In the last 20 years, veganism has become much more mainstream. Veganism is a lifestyle in which the use or consumption of animal products is prohibited. This includes the wearing of products like leather and wool, as well as the consumption of meat, eggs and any other animal byproduct.
The reasoning for this increase is not a simple one. Firstly, animal welfare has become significantly more important in society over the last decade. Animal testing within the beauty industry is now widely criticised by the masses and considered unnecessary, despite originally being a key component in the creation of health and beauty products. There has also been a new wave of online media awareness, in which charities and organizations like PETA have created a voice to call out the mistreatment of animals around the world.
More and more people are becoming scared of the impending doom that is climate change
A further, and arguably the biggest component of why veganism is on the rise is climate change. The 2014 documentary ‘Cowspiracy’ was one of the first to ever explore the impact meat consumption and animal agriculture can have on the planet. Spoiler: It’s quite an impact, and unfortunately very negative. The documentary explained to many people across the world – many of whom had never thought about it before – that meat is actually speeding up the climate problems we’re having, and one of the biggest ways an individual is able to help is by cutting down or eliminating their meat/animal product consumption.
Despite there being no actual proof that Cowspiracy caused an increase in veganism, a Forbes article highlighted that ‘the number of U.S. consumers identifying as vegan grew from 1% to 6% between 2014 and 2017, a 600% increase, according to GlobalData.’ More and more people are becoming scared of the impending doom that is climate change. The more information that is produced about how veganism can help slow down or even stop this, even a little, is something a lot of people are jumping onto – because it’s all we can really do, right?
‘One of the biggest ways an individual is able to help is by cutting down or eliminating their meat/animal product consumption’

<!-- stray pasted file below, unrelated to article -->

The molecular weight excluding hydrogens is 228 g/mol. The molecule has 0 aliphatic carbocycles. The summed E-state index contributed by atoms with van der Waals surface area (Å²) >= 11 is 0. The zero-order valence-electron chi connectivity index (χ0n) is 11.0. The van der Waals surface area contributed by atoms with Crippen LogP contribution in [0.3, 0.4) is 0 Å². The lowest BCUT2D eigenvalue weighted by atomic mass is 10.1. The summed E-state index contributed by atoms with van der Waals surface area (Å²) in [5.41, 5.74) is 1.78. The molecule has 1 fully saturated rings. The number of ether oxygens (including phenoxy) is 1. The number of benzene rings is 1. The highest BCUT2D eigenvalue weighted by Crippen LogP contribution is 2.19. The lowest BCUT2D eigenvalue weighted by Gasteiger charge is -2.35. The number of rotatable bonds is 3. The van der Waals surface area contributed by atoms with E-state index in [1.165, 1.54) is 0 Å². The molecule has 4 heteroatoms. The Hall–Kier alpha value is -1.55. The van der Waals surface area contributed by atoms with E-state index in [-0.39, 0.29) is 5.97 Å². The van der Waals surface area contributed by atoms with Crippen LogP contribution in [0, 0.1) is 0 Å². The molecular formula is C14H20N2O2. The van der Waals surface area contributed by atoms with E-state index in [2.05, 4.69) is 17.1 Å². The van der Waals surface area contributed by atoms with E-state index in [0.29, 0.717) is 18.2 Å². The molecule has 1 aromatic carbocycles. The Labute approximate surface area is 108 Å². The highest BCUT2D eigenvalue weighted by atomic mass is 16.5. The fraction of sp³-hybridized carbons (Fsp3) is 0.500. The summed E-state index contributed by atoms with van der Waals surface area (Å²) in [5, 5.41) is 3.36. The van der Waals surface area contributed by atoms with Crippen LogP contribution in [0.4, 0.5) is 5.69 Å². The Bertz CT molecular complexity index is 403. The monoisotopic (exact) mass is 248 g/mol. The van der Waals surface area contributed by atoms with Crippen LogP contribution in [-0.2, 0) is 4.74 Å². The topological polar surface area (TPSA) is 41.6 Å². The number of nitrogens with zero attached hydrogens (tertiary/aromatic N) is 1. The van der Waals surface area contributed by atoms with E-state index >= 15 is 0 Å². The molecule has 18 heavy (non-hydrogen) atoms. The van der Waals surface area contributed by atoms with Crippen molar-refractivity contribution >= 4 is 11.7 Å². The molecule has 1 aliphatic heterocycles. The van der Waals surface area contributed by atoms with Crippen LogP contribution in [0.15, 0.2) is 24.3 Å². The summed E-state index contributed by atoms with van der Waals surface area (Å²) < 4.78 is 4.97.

But veganism isn’t exactly global knowledge. For example, to watch Cowspiracy, you probably have the internet, and that’s not a privilege available to everyone. I very much believe that the veganism movement is powered by education. It is a movement that you can be easily engulfed in if you attempt to explore and learn about the benefits it can have – whether on the environment, body or your health. Therefore, if you can’t access these resources or have these conversations, the last thing you’d think about is becoming vegan.
I sometimes find it difficult to talk about veganism as a global phenomenon because it’s not. It’s a diet of utter privilege, because people in developed countries like Australia and the UK (where veganism has the highest population) can go to a supermarket and choose from the endless amounts of options in every aisle, as well as having internet access to look up some recipe ideas beforehand. Millions upon millions of people around the world don’t have these possibilities, with their main priority being more focused on the need for nutrition, and ensuring they are as healthy as can be (which is a totally different global crisis, by the way). When people tend to ignore that, and continue to emphasise how important it is for EVERYONE to go vegan, I think it shows a level of ignorance that needs to be criticised.
is veganism just a middle-class movement?
The privilege of veganism isn’t always a global concept. People tend to forget sometimes that veganism can be incredibly expensive. It’s a new craze people in the western world are jumping on, and food companies know that. More and more people are intrigued by these new meat substitutes and the new vegan milkshakes, so the demand is there, and where there’s a demand, there’s profit. Lots of it. The demand for vegan goods has risen, so supermarkets are charging customers more money for vegan products, like meat substitutes, than they would for actual meat, leaving those who are able to afford it in a difficult position. Where is the middle ground for holding an individual moral code and the extent to which you can afford your dinner for the evening?
Luxury vegan products like vegan chocolate, ice cream and cheese are also expensive to buy, and therefore aren’t always accessible for everyone. The education needed to ensure that all nutrients and dietary requirements are being met on this diet isn’t common knowledge, and the funding to have a vegan diet of variety isn’t a cheap one. Therefore, a difficult question must be asked: is veganism just a middle-class movement?
Yes and no. As the movement dominates more in mainstream society, more awareness is being raised on how to be vegan cheaply, and more information is being added to the internet about the diet every single day, so now is the time to get involved. Sometimes it’s easy to become too immersed by a change in lifestyle, particularly when it is such a huge one like veganism. However, keeping a level of awareness about the privileges an individual must have to be vegan is one of extreme importance, and I personally believe that holding a level of consciousness when it comes to meat and animal consumption is much more realistic. Making a conscious decision to lower animal product intake during the week is something I’d recommend to those for whom veganism might not be an option.
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